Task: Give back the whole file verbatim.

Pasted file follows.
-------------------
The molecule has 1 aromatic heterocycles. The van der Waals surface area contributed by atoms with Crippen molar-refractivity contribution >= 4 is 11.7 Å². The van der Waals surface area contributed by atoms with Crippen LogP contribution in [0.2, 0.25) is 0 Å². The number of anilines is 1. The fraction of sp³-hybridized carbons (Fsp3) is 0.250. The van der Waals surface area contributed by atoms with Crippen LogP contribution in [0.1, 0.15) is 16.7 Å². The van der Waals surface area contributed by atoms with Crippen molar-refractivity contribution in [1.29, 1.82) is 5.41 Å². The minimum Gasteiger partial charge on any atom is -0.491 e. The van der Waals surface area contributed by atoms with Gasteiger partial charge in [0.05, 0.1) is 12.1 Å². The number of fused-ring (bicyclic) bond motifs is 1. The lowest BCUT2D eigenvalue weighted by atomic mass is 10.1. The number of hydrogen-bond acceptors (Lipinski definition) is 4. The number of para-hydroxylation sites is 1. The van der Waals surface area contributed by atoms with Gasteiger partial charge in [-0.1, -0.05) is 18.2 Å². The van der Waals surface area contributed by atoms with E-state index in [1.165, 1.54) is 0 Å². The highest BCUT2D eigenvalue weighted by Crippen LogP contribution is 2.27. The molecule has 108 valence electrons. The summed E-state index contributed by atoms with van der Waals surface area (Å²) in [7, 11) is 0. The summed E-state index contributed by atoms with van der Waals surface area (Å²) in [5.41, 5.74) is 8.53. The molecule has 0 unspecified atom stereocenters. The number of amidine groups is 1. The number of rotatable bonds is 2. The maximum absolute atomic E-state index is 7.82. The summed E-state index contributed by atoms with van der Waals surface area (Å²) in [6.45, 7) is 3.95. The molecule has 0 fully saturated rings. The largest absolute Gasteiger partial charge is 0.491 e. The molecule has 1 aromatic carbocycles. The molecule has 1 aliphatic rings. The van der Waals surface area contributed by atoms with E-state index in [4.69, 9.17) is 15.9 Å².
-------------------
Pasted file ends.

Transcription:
The molecule has 1 aromatic heterocycles. The van der Waals surface area contributed by atoms with Crippen molar-refractivity contribution >= 4 is 11.7 Å². The van der Waals surface area contributed by atoms with Crippen LogP contribution in [0.2, 0.25) is 0 Å². The number of anilines is 1. The fraction of sp³-hybridized carbons (Fsp3) is 0.250. The van der Waals surface area contributed by atoms with Crippen LogP contribution in [0.1, 0.15) is 16.7 Å². The van der Waals surface area contributed by atoms with Crippen molar-refractivity contribution in [1.29, 1.82) is 5.41 Å². The minimum Gasteiger partial charge on any atom is -0.491 e. The van der Waals surface area contributed by atoms with Gasteiger partial charge in [0.05, 0.1) is 12.1 Å². The number of fused-ring (bicyclic) bond motifs is 1. The lowest BCUT2D eigenvalue weighted by atomic mass is 10.1. The number of hydrogen-bond acceptors (Lipinski definition) is 4. The number of para-hydroxylation sites is 1. The van der Waals surface area contributed by atoms with Gasteiger partial charge in [-0.1, -0.05) is 18.2 Å². The van der Waals surface area contributed by atoms with E-state index in [1.165, 1.54) is 0 Å². The highest BCUT2D eigenvalue weighted by Crippen LogP contribution is 2.27. The molecule has 108 valence electrons. The summed E-state index contributed by atoms with van der Waals surface area (Å²) in [7, 11) is 0. The summed E-state index contributed by atoms with van der Waals surface area (Å²) in [5.41, 5.74) is 8.53. The molecule has 0 unspecified atom stereocenters. The number of amidine groups is 1. The number of rotatable bonds is 2. The maximum absolute atomic E-state index is 7.82. The summed E-state index contributed by atoms with van der Waals surface area (Å²) in [6.45, 7) is 3.95. The molecule has 0 fully saturated rings. The largest absolute Gasteiger partial charge is 0.491 e. The molecule has 1 aromatic carbocycles. The molecule has 1 aliphatic rings. The van der Waals surface area contributed by atoms with E-state index in [4.69, 9.17) is 15.9 Å².